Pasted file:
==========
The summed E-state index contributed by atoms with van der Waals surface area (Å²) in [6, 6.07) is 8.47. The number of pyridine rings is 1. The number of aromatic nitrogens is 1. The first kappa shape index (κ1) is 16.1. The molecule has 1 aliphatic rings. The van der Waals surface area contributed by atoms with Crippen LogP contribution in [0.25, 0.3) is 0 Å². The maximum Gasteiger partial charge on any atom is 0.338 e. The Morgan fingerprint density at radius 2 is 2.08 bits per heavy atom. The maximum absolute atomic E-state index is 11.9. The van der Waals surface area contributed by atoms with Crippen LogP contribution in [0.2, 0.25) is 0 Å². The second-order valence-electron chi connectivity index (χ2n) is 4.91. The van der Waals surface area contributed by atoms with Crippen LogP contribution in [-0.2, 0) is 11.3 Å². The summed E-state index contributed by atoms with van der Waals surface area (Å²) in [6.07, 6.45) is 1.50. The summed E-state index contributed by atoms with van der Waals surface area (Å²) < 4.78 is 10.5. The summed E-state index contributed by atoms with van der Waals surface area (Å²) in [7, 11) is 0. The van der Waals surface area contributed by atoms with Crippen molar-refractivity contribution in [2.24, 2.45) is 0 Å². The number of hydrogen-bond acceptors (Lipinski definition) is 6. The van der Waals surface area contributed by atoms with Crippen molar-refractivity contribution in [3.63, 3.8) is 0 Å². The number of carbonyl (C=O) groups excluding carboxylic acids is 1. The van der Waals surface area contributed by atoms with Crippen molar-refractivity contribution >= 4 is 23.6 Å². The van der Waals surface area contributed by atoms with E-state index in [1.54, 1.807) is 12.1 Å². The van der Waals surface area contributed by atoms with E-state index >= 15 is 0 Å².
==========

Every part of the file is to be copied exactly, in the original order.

The summed E-state index contributed by atoms with van der Waals surface area (Å²) in [6, 6.07) is 8.47. The number of pyridine rings is 1. The number of aromatic nitrogens is 1. The first kappa shape index (κ1) is 16.1. The molecule has 1 aliphatic rings. The van der Waals surface area contributed by atoms with Crippen LogP contribution in [0.25, 0.3) is 0 Å². The maximum Gasteiger partial charge on any atom is 0.338 e. The Morgan fingerprint density at radius 2 is 2.08 bits per heavy atom. The maximum absolute atomic E-state index is 11.9. The van der Waals surface area contributed by atoms with Crippen LogP contribution in [0.2, 0.25) is 0 Å². The second-order valence-electron chi connectivity index (χ2n) is 4.91. The van der Waals surface area contributed by atoms with Crippen LogP contribution in [-0.2, 0) is 11.3 Å². The summed E-state index contributed by atoms with van der Waals surface area (Å²) in [6.07, 6.45) is 1.50. The summed E-state index contributed by atoms with van der Waals surface area (Å²) < 4.78 is 10.5. The summed E-state index contributed by atoms with van der Waals surface area (Å²) in [7, 11) is 0. The van der Waals surface area contributed by atoms with Crippen molar-refractivity contribution in [2.24, 2.45) is 0 Å². The number of hydrogen-bond acceptors (Lipinski definition) is 6. The van der Waals surface area contributed by atoms with Crippen molar-refractivity contribution in [3.63, 3.8) is 0 Å². The number of carbonyl (C=O) groups excluding carboxylic acids is 1. The van der Waals surface area contributed by atoms with Crippen molar-refractivity contribution >= 4 is 23.6 Å². The van der Waals surface area contributed by atoms with E-state index in [1.54, 1.807) is 12.1 Å². The van der Waals surface area contributed by atoms with E-state index >= 15 is 0 Å².